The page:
Kathy Giusti is the founder of the Multiple Myeloma Research Foun-dation (MMRF) and the Multiple Myeloma Research Consortium (MMRC) and currently serves on the MMRF board of directors. She is also a multiple myeloma patient, having lived with this rare and uniformly fatal blood cancer for 20 years. As a patient-focused business leader in the healthcare sector, Giusti has led the MMRF in transforming the cancer research landscape with the MMRF Precision Medicine Model—a unique system fueled by innovation, collaboration and open-access principles. In recognition of her leadership, Giusti was honored as the HBA’s Woman of the Year in 1998. Giusti also was previously named to Fortune’s “50 World’s Greatest Leaders” list, one of Time’s “100 Most Infuential People in the World,” and to the PharmaVOICE 100.
What does it mean to you to be identifed as one of the world’s most influential people?
Giusti: I’m humbled to be listed among incredible world leaders. The greatest thing about honors such as these are that they bring attention to everything the MMRF has done and is doing to advance groundbreaking cancer research to help extend and save lives. I’m honored to accept these recogni- tions on behalf of the entire MMRF team and the myeloma community. As a leader, you are never on your own; there are so many talented and dedicated people working side by side with you.
These honors reflect MMRF’s innovative approaches, especially those in precision medicine and the fact that we’re often the firrst group to be working to break down obstacles and apply business solutions to cancer research—whether it’s tissue banking or genomics or clinical networks. As a result, many other groups have been able to follow our lead. So, we’ve had a broader impact than even I realize.
To achieve the success that MMRF has had so far requires strong leadership. How would you describe your leadership style?
Giusti: I work hard to apply a visionary approach to my leadership. Because of my business experience and training and also that I am a patient who has lived through the challenges a cancer diagnosis presents, I’m able to see the healthcare landscape in a unique way. I understand the challenges the industry faces, and can also see quickly the amazing trends that are happening at any one time. This vision allows the MMRF to ensure that we maximize these opportunities. In particular, I focus on applying best business practices and solutions because, while new technologies and science continue to emerge daily, it’s business acumen that brings all the elements together.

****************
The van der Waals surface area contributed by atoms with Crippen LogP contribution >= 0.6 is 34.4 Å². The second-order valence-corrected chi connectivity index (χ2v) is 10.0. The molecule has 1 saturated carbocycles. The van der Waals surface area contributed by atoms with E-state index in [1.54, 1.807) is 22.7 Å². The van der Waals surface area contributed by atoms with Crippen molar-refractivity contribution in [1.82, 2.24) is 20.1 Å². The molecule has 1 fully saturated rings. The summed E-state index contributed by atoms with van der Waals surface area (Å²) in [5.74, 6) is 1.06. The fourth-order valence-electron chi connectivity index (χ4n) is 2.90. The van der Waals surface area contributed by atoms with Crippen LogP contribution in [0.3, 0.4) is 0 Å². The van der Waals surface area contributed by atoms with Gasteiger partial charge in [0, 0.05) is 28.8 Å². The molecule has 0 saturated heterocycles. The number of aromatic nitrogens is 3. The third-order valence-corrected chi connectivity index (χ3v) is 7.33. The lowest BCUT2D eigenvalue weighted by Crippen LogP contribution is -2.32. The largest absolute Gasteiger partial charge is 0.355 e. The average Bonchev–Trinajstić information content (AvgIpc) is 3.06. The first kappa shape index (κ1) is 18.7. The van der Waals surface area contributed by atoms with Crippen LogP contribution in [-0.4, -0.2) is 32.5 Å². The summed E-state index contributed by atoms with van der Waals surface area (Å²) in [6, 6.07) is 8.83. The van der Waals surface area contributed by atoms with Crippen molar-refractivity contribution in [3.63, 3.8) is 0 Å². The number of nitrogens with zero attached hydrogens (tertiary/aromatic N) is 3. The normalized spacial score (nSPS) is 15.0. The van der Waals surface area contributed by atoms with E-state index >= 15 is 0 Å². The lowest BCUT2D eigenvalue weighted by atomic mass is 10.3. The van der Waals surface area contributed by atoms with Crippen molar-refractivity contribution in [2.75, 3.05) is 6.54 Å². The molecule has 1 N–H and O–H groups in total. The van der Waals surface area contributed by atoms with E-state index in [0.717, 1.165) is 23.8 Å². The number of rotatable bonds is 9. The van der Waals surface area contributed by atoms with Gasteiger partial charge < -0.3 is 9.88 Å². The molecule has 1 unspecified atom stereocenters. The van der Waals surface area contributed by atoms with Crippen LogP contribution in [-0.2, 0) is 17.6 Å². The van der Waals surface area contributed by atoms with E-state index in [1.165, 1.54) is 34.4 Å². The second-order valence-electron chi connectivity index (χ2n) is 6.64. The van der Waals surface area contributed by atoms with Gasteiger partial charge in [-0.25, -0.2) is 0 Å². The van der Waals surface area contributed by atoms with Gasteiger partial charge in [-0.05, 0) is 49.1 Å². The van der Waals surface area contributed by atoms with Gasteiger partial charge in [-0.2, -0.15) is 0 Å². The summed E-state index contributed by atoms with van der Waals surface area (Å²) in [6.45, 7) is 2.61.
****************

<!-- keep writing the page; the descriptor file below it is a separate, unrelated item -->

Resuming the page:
The other great strength we have at the MMRF is our executive team, which is really diverse and made up of incredibly bright PhDs and MBAs, masters of public health, folks who know the whole clinical research organization side. It’s been terrific for us to be able to tap people with different types of backgrounds to solve problems.
Do you think that vision can be taught or is it part of one’s DNA?
Giusti: I think that some people really have it and are just wired a certain way. I think others have it as well, but their vision has to be brought out from them. The best mentors and leaders can pick up on this and really push these folks to think strategically and in a visionary way. By working with the right people, your vision can really grow and flourish.
What lessons have you learned along the way while you’ve navigated your way to the top?
Giusti: I think my dealing with a fatal cancer actually made me a better leader in three ways. First, because I really thought I only had three years to live, this heightened my ability to take risks. I was much more willing to take risks because I thought I really don’t have much to lose at this point.
The other piece that was heightened for me was to be decisive. I knew I wasn’t always going to get it right, but I didn’t have time to wait.
And the third, was to focus my efforts on working with people who wanted to innovate with me, people who were going to be as aggressive as I was going to be.
I always say to women and men, don’t wait for a crisis or something to happen in your life to take action; trust yourself, have confidence in yourself and just go for it.
And I think if we all followed this advice, it would make us all much stronger.